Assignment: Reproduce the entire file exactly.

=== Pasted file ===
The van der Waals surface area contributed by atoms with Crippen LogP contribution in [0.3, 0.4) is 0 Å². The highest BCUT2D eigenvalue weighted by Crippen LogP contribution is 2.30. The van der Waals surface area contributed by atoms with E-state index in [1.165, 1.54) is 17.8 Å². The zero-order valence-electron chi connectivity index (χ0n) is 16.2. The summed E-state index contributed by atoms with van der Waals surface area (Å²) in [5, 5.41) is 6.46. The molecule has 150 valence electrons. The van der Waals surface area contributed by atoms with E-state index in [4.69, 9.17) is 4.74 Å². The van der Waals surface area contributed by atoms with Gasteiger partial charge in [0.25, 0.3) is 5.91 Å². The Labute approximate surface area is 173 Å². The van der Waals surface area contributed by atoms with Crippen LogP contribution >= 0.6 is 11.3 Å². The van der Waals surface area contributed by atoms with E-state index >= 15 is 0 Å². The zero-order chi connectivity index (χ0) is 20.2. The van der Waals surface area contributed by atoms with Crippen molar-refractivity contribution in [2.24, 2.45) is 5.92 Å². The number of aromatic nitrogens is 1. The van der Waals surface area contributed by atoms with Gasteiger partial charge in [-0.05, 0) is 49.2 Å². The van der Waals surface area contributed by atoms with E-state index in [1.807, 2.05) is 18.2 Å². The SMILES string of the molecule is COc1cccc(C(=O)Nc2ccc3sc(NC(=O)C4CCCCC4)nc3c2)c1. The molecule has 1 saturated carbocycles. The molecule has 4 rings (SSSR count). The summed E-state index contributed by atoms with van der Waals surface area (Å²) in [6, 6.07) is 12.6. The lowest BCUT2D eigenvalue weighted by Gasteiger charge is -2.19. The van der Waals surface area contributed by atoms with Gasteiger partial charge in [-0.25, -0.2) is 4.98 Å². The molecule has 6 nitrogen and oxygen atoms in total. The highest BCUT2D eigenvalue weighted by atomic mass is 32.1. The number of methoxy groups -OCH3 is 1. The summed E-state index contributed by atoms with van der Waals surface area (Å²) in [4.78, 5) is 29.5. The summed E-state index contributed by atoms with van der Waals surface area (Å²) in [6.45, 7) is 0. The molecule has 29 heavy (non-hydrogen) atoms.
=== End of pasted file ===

The van der Waals surface area contributed by atoms with Crippen LogP contribution in [0.3, 0.4) is 0 Å². The highest BCUT2D eigenvalue weighted by Crippen LogP contribution is 2.30. The van der Waals surface area contributed by atoms with E-state index in [1.165, 1.54) is 17.8 Å². The zero-order valence-electron chi connectivity index (χ0n) is 16.2. The summed E-state index contributed by atoms with van der Waals surface area (Å²) in [5, 5.41) is 6.46. The molecule has 150 valence electrons. The van der Waals surface area contributed by atoms with E-state index in [4.69, 9.17) is 4.74 Å². The van der Waals surface area contributed by atoms with Gasteiger partial charge in [0.25, 0.3) is 5.91 Å². The Labute approximate surface area is 173 Å². The van der Waals surface area contributed by atoms with Crippen LogP contribution >= 0.6 is 11.3 Å². The van der Waals surface area contributed by atoms with E-state index >= 15 is 0 Å². The zero-order chi connectivity index (χ0) is 20.2. The van der Waals surface area contributed by atoms with Crippen molar-refractivity contribution in [2.24, 2.45) is 5.92 Å². The number of aromatic nitrogens is 1. The van der Waals surface area contributed by atoms with Gasteiger partial charge in [-0.05, 0) is 49.2 Å². The van der Waals surface area contributed by atoms with E-state index in [1.807, 2.05) is 18.2 Å². The SMILES string of the molecule is COc1cccc(C(=O)Nc2ccc3sc(NC(=O)C4CCCCC4)nc3c2)c1. The molecule has 1 saturated carbocycles. The molecule has 4 rings (SSSR count). The summed E-state index contributed by atoms with van der Waals surface area (Å²) in [6, 6.07) is 12.6. The lowest BCUT2D eigenvalue weighted by Gasteiger charge is -2.19. The van der Waals surface area contributed by atoms with Gasteiger partial charge in [-0.25, -0.2) is 4.98 Å². The molecule has 6 nitrogen and oxygen atoms in total. The highest BCUT2D eigenvalue weighted by atomic mass is 32.1. The number of methoxy groups -OCH3 is 1. The summed E-state index contributed by atoms with van der Waals surface area (Å²) in [4.78, 5) is 29.5. The summed E-state index contributed by atoms with van der Waals surface area (Å²) in [6.45, 7) is 0. The molecule has 29 heavy (non-hydrogen) atoms.